I am an Assistant Professor in International Studies at Centro de Investigación y Docencia Económicas (CIDE) in Mexico City, a Fellow with the  Mexican National Council of Science and Technology (CONACYT), and a Research Affiliate with the Violence and Transitional Justice Lab at the University of Notre Dame. I hold a PhD in political science from the University of Notre Dame, where I was also a PhD fellow at the Kellogg Institute for International Studies. My research, focusing on conflict termination, security sector reform, and criminal violence, has been published in the Journal of Peace Research and is forthcoming at Sociological Methods and Research


I am currently involved in two interrelated lines of research connected to these topics.  I explore the conditions under which police reform contributes to the respect of human rights and crime reduction in post-conflict and democratic societies. In a series of articles I explore a variety of determinants of police violence. A recent project, combining extensive fieldwork and survey experiments, explores the determinants of public opinion support for punitive security policies. This research is funded by a grant from the Uruguayan Agency for Research and Innovation and the Uruguayan Ministry of Interior. In a separate collaborative project I seek to understand how transitional justice mechanisms can break cycles of impunity during democratic transitions and reduce criminal violence post-transition. Relatedly, I conduct research on the determinants of organized criminal behavior. Within this line of research, I focus on the role of the security apparatus in increasing or decreasing violent criminal responses, as well as other criminal behavior such as market capture.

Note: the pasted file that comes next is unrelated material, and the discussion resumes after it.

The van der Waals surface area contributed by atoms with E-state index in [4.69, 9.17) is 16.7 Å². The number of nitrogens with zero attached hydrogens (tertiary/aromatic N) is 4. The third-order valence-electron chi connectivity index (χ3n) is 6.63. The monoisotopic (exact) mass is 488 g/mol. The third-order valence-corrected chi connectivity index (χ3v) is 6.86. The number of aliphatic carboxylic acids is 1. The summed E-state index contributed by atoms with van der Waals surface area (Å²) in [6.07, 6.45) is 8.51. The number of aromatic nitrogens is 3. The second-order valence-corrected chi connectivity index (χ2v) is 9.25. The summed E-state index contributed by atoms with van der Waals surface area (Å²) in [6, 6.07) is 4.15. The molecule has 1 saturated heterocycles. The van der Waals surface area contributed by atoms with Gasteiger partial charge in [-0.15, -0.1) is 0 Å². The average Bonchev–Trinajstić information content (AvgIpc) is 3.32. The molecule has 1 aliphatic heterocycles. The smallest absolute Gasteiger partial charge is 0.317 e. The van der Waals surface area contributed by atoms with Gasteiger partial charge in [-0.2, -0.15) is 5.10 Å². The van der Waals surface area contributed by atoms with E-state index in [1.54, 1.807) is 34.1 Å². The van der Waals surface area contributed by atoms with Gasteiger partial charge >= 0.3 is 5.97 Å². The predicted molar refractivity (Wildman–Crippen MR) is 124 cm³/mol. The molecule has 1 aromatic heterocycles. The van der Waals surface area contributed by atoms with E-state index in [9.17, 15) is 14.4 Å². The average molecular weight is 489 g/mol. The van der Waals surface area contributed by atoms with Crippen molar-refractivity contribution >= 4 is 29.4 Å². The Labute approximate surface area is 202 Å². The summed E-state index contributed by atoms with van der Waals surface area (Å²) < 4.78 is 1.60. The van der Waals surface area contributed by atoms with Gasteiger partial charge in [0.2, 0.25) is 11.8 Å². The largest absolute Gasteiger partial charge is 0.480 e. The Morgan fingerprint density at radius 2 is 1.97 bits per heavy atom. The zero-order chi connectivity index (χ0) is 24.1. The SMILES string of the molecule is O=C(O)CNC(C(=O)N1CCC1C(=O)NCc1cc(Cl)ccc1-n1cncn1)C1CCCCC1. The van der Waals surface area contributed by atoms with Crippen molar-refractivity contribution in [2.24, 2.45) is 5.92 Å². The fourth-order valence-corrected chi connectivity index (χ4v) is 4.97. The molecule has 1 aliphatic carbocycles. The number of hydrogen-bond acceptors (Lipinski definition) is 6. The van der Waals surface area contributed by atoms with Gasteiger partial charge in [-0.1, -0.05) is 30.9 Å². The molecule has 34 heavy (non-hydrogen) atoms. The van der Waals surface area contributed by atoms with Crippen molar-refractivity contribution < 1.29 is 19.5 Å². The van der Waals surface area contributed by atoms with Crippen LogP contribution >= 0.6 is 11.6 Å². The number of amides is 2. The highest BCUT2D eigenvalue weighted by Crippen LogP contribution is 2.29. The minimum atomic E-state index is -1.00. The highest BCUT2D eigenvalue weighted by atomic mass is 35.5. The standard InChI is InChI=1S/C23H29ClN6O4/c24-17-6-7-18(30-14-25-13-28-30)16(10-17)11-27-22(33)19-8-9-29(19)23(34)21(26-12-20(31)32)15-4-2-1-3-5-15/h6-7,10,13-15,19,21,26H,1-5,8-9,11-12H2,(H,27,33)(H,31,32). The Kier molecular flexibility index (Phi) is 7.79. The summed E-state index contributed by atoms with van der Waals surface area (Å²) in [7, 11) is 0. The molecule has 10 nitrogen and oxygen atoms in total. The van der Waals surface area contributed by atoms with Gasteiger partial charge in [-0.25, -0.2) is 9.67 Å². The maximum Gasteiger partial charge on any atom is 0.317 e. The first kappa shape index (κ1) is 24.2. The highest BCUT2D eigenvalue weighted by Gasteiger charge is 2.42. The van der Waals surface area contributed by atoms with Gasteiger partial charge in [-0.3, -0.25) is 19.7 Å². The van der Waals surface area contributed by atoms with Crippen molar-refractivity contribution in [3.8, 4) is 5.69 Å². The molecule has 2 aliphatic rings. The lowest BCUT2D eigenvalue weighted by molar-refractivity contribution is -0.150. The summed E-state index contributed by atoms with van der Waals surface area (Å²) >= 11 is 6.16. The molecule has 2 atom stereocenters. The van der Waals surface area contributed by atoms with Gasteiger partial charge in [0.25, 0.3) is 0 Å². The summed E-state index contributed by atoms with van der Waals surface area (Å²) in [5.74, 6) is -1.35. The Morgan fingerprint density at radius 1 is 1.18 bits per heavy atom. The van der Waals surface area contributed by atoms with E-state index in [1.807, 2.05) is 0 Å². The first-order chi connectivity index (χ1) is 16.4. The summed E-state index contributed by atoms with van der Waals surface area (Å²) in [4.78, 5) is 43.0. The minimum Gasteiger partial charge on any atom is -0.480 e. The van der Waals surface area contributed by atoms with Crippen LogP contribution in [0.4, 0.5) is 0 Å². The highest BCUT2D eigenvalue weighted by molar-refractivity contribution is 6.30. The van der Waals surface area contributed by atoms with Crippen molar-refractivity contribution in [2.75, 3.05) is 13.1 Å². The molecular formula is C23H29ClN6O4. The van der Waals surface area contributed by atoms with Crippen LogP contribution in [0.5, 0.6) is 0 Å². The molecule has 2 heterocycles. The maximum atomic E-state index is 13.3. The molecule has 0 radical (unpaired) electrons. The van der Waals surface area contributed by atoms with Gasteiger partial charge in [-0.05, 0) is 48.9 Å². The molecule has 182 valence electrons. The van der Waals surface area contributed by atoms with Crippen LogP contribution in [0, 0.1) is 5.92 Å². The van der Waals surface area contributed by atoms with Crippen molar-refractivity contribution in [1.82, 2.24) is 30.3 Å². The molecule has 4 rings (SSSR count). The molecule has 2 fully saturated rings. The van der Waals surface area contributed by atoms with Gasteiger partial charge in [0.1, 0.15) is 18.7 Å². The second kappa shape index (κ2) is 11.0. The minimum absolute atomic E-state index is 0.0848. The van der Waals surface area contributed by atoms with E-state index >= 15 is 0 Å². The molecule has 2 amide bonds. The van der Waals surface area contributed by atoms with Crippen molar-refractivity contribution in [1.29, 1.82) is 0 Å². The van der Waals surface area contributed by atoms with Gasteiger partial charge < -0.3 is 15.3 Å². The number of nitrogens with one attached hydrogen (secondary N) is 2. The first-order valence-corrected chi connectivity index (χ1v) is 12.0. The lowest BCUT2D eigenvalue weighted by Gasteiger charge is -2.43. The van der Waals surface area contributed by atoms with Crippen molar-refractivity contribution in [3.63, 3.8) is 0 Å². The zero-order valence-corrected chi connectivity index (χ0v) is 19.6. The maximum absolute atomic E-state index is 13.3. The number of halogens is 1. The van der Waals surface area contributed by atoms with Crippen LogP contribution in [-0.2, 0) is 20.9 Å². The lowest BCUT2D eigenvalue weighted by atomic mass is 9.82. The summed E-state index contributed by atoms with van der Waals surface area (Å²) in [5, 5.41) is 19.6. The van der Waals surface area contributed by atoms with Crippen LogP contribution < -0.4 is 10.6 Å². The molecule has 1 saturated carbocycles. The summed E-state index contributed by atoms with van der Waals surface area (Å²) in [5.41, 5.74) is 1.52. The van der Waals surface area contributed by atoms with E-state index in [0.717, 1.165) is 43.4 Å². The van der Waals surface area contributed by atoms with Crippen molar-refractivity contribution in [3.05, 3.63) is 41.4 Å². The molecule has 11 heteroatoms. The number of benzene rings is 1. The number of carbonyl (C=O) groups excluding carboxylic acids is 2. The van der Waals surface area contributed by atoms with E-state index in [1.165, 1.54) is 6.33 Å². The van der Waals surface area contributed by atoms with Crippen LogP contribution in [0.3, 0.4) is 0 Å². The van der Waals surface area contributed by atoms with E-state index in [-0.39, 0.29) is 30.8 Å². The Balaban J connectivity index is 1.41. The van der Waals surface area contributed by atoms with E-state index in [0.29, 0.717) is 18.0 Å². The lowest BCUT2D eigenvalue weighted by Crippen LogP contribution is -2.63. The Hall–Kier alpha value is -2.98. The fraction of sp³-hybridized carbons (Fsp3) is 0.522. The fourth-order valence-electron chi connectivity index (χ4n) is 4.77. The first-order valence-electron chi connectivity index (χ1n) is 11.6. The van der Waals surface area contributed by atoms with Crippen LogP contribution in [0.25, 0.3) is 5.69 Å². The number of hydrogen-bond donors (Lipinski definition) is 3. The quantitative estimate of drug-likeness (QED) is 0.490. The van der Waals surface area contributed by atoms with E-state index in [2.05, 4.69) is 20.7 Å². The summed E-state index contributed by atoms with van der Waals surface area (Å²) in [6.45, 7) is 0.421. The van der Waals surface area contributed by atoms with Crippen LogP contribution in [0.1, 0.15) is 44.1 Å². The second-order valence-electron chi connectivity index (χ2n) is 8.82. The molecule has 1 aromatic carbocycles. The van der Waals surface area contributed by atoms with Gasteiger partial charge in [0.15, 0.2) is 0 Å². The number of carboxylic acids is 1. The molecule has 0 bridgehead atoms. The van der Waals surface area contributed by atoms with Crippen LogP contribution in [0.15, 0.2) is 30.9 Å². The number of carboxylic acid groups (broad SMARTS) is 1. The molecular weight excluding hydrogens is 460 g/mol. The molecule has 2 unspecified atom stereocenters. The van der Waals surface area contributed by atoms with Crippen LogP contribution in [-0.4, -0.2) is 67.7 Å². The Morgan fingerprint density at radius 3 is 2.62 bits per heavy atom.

I am also interested in issues of conceptualization, measurement, and mixed methods approaches. In 2014-2015 I was a Research Fellow for the Varieties of Democracy Project (V-Dem), one of the most extensive data gathering exercises on the features of democracy. In my own research, I combine qualitative and quantitative methods, including quasi-experimental and experimental designs, and have conducted extensive interviews during fieldwork in South Africa and Uruguay. The Kellogg Institute for International Studies and USAID’s Research and Innovation Fellowship Program have funded some of these research efforts. 


I hold a Master's degree in Peace Studies from the Kroc Institute for International Peace Studies at the University of Notre Dame and a Bachelor's Degree in Political Science from the Universidad de la República in my home country of Uruguay. Prior to graduate studies I served as a specialist for the United Nations in Uruguay.